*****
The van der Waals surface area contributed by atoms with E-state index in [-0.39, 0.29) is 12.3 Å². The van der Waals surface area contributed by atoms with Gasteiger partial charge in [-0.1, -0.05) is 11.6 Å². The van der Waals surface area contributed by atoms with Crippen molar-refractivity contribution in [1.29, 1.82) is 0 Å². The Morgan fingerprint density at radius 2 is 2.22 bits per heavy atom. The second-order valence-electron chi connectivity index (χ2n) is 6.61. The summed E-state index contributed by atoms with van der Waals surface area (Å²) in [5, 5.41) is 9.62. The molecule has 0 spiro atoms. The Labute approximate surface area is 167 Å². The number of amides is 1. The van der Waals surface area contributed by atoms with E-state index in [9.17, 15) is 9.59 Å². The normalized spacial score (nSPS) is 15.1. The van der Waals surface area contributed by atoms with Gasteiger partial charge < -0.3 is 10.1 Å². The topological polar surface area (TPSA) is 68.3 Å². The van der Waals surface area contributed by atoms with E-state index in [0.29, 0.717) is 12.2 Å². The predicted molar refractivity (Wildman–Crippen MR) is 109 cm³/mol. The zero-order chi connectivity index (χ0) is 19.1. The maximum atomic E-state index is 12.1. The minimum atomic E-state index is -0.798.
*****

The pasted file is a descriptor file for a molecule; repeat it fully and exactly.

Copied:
The van der Waals surface area contributed by atoms with E-state index in [-0.39, 0.29) is 12.3 Å². The van der Waals surface area contributed by atoms with Gasteiger partial charge in [-0.1, -0.05) is 11.6 Å². The van der Waals surface area contributed by atoms with Crippen molar-refractivity contribution in [1.29, 1.82) is 0 Å². The Morgan fingerprint density at radius 2 is 2.22 bits per heavy atom. The second-order valence-electron chi connectivity index (χ2n) is 6.61. The summed E-state index contributed by atoms with van der Waals surface area (Å²) in [5, 5.41) is 9.62. The molecule has 0 spiro atoms. The Labute approximate surface area is 167 Å². The number of amides is 1. The van der Waals surface area contributed by atoms with E-state index in [9.17, 15) is 9.59 Å². The normalized spacial score (nSPS) is 15.1. The van der Waals surface area contributed by atoms with Gasteiger partial charge < -0.3 is 10.1 Å². The topological polar surface area (TPSA) is 68.3 Å². The van der Waals surface area contributed by atoms with E-state index in [0.29, 0.717) is 12.2 Å². The predicted molar refractivity (Wildman–Crippen MR) is 109 cm³/mol. The zero-order chi connectivity index (χ0) is 19.1. The maximum atomic E-state index is 12.1. The minimum atomic E-state index is -0.798.